First successful animal to human kidney transplant

 The first successful cross species transplant or so called xenotransplant has been successfully conducted in US without immediate rejection.


Not a new idea but traditionally animal to human transplants have been technically difficult. Despite the fact that the organs have almost similar functions, the survival of transplanted organ inside human body hasn't been feasible till now due to bodies self defence mechanisms which identify the transplanted organ as a foreign body and lead to its destruction, a process known as rejection.




The trial procedure carried out by researchers at the New York university (NYU Langone medical center) in september 2021, consisted of transplantion of a kidney obtained from a genetically modifed pig to a human. The kidney was transplanted to the patients leg on the  outside and connected with patients blood vessels. The procedure was consented for by the family of patient who was brain dead on ventilatory support.



The team lead, Dr Robert Montgomery, declared this as a medical breakthrough, describing the trial, the team observed the physical apearance and the urine production by the kidney was comparable to a human's. The kidney continued to function till the study lasted i.e. 54 hours. The recipients abnormal creatinine levels returned to normal after the transplant.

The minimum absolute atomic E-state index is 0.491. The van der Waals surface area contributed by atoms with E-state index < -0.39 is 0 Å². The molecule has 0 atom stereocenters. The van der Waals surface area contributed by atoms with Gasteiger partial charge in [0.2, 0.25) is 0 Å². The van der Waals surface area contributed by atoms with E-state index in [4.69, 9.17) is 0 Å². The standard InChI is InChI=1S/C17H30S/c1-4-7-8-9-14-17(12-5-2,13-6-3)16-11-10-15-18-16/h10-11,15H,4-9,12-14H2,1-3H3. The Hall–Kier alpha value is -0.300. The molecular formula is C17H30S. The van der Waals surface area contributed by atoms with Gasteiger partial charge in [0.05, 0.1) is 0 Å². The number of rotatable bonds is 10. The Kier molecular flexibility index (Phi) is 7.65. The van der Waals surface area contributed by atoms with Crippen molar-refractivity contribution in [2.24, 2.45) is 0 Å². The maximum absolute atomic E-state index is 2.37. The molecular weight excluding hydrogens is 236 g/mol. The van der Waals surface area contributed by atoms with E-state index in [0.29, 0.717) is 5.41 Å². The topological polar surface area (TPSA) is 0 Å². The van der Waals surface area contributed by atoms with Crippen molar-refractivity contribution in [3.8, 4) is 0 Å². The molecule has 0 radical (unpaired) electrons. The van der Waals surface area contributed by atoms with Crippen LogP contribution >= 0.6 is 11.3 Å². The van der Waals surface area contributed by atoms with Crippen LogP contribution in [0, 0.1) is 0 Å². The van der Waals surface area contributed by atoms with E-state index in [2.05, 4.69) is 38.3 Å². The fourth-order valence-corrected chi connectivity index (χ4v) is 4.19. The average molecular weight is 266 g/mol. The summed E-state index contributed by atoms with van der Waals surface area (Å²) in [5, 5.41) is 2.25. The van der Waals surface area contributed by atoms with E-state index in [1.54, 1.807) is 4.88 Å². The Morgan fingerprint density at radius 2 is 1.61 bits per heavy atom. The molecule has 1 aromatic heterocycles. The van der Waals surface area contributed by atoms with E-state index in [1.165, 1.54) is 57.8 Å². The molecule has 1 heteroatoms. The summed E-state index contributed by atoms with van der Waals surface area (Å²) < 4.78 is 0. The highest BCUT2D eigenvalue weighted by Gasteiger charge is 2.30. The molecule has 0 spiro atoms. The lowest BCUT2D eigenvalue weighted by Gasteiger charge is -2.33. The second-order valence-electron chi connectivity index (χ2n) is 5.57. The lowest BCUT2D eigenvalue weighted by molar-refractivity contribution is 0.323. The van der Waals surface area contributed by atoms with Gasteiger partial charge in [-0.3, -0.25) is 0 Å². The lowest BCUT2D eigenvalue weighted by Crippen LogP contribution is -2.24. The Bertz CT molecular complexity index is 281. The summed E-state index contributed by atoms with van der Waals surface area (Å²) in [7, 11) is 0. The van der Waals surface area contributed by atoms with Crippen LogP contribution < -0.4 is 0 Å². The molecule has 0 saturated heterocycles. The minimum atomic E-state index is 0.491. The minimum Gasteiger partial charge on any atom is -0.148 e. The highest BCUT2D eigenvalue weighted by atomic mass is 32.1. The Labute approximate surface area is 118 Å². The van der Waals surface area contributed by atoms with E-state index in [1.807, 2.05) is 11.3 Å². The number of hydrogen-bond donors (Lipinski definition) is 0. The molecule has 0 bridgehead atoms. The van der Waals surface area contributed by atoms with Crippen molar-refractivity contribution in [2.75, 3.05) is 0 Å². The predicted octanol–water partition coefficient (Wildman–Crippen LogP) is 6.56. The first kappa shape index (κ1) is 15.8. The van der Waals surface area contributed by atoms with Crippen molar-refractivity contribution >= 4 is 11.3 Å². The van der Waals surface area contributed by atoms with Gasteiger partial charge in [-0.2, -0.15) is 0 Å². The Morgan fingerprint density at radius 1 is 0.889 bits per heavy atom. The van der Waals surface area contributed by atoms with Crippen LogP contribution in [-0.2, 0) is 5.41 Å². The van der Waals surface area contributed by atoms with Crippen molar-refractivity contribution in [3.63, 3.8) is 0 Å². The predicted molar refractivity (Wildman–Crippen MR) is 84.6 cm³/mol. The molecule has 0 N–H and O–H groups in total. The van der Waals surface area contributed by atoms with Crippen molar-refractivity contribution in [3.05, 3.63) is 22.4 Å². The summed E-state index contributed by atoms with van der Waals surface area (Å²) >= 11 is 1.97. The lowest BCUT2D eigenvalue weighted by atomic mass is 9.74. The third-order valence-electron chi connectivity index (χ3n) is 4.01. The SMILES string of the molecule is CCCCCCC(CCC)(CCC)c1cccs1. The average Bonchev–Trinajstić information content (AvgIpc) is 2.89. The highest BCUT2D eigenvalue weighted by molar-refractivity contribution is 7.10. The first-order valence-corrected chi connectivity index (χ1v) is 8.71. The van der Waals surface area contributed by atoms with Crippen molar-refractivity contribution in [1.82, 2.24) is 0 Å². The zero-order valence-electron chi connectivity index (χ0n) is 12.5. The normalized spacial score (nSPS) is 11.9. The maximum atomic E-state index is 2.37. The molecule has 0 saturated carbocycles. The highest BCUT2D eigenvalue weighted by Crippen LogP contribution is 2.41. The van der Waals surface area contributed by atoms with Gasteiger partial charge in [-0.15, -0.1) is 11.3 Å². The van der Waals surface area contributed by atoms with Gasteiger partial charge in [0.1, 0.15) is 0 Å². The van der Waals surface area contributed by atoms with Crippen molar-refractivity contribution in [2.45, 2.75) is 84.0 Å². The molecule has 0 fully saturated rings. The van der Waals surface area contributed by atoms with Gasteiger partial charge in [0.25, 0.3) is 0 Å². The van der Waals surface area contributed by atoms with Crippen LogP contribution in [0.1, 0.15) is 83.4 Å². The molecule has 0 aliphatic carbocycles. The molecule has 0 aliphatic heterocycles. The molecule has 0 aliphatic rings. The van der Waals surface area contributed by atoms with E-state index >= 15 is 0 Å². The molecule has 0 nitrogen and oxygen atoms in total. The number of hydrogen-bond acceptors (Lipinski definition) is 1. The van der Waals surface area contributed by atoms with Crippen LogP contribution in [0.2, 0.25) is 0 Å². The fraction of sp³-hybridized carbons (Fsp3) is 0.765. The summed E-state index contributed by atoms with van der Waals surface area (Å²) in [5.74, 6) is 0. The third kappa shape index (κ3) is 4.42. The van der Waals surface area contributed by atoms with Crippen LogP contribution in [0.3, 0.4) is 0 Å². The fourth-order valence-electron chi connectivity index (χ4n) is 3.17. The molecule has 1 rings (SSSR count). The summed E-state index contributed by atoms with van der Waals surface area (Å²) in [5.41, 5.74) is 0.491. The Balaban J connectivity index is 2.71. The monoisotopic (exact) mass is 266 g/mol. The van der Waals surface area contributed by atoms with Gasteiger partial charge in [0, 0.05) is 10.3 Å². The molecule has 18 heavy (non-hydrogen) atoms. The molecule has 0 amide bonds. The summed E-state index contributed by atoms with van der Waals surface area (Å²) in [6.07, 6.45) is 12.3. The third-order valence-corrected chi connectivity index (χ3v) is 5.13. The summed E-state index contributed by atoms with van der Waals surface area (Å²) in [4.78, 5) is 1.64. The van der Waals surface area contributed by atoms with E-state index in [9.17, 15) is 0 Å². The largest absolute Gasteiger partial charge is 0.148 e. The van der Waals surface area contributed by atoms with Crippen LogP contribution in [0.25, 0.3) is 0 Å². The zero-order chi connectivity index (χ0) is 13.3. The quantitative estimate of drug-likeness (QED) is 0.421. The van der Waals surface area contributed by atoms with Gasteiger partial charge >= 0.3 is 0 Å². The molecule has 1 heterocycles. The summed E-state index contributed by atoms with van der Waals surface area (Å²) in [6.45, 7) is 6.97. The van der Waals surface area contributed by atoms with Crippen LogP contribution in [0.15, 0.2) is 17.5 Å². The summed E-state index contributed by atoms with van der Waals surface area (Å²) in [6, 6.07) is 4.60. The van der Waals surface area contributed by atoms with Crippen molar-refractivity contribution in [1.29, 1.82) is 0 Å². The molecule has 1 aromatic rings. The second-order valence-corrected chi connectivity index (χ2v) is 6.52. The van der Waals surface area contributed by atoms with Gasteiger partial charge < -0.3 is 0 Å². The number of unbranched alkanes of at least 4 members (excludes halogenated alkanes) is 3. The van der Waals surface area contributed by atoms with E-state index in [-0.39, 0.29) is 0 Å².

How this was accomplished?

Researchers genetically modifed the pig kidney to skip certain molecules or target that a human body has antibodies against, which immediately attack when it comes in contact. This way the modified transplanted organ avoids being targeted and rejected by the human body.


Researchers are confident that this is the way forward for human organ transplantation and overcoming the shortage of human donor organs. The aim for living human transplant trial is in a year or two.


 There is a huge waiting time for transplant recipients waiting for their turn  due to scarcity of donor organs in the developed world and more so in developing countries like Pakistan.


But this procedure will need to pass through several trials and longer studies, and be subject to ethical and religious considerations, prior to its widespread adaptation.

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